Subject: Fifth Quarter Report for the period April 1, 1965 to June 30, 1965
This quarter unfortunately was one of frustration in several aspects of the project and only during the last three weeks of
the quarter were we able to make definite progress.
A. As stated in our last quarterly report, an attempt was made to transport to the United States by boat some large estivating
fish from the Gambia River in Africa. In this effort I was unsuccessful. I had intended sailing a boat being built for me
in England which was promised to be available by April 1st. The plan was to sail to Africa and then to the United States and
with the aid of a French Biological Research Institute in Dakar, to secure a few really large fish in estivation in mud. However,
the boat yard in England failed to deliver the boat for six additional weeks and because of this delay, the trip, as proposed,
was not possible. Accordingly, the chief investigator was not only away from the project at the laboratories in the United
State, but was unsuccessful in achieving the acquisition of a really large estivating fish.
B. Meanwhile, in the aquarium at the Colorado State University in the laboratory of Doctor Frank South the twelve lungfish
of various sizes, previously reported, were becoming acclimated to their new environment and were beginning to feed well.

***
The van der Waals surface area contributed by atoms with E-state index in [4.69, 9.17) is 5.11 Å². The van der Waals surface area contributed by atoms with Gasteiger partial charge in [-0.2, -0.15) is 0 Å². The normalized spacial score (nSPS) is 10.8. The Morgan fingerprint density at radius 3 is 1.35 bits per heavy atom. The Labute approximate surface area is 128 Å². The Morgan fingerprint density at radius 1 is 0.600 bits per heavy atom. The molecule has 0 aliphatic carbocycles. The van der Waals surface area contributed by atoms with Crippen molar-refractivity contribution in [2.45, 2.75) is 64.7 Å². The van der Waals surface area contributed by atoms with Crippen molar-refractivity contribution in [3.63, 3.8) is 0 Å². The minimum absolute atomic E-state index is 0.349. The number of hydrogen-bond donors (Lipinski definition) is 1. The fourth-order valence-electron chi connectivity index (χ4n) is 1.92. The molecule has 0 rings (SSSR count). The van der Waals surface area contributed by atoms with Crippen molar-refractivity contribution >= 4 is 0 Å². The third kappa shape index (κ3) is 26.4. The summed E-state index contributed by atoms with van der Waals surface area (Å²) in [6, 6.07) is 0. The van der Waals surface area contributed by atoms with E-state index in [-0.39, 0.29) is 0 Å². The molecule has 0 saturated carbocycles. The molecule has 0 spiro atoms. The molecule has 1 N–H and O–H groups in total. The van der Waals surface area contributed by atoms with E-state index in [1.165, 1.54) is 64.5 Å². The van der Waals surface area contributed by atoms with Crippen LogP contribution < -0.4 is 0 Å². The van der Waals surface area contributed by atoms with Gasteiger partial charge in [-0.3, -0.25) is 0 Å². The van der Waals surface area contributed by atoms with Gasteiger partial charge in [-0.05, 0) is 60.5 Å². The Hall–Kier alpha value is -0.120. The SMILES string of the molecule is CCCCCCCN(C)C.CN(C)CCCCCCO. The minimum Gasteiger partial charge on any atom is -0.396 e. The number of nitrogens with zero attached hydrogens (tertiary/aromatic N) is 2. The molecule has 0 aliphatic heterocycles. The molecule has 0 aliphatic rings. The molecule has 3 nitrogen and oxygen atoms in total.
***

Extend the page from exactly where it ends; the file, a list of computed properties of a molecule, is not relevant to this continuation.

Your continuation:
One male fish of medium size, who had been placed in with two female fish of equal size, viciously attacked both of the females
and killed them, and died shortly thereafter himself of wounds received in return.
C, At the University of Colorado in Denver Doctor Jenkins has succeeded in perfecting chemical techniques for the extraction
of lungfish tissues and we have on hand several vials of extract in the frozen state which we will soon subject to biological
D. Meanwhile, we have enlisted the interest and aid of Doctor Kirvin Knox, Head of the Metabolic Research Laboratory, Colorado
State University, who was undertaking to provide two types of biological study for us.
1. The Oxygen Consumption (basal metabolic rate) of non-estivating and estivating lungfish.
2. A test for the effect on the basal metabolic rate of guinea pigs of the extracts of Dr. Jenkins.
E. Our program from the coming quarter is now well established. We will take the two largest lungfish remaining in the aquarium,
place them in suitable glass containers in water over a depth of mud, measure their metabolic rate by means of oxygen consumption
and then enforce estivation in the manner previously reported. The metabolic rate in the state of estivation will then be
measured and the fish will be sacrificed, trying to bleed directly from the heart as much blood as will be possible to obtain.
This blood will be separated into red cells and plasma and the plasma will be immediately extracted in the fresh state by
Dr. Jenkins. These extracts will then be subjected to two biological screening tests.
a. The basal metabolic rate of guinea pigs by Dr. Knox, as mentioned above.
b. A change in the rate and degree of cooling tolerated by guinea pigs to be performed in the laboratory of Dr. Jenkins.
In summary, therefore, although not much progress was made on the project during the quarter important experience was obtained
which enabled us to definitively outline an immediate program which should bear fruit perhaps within the next quarter.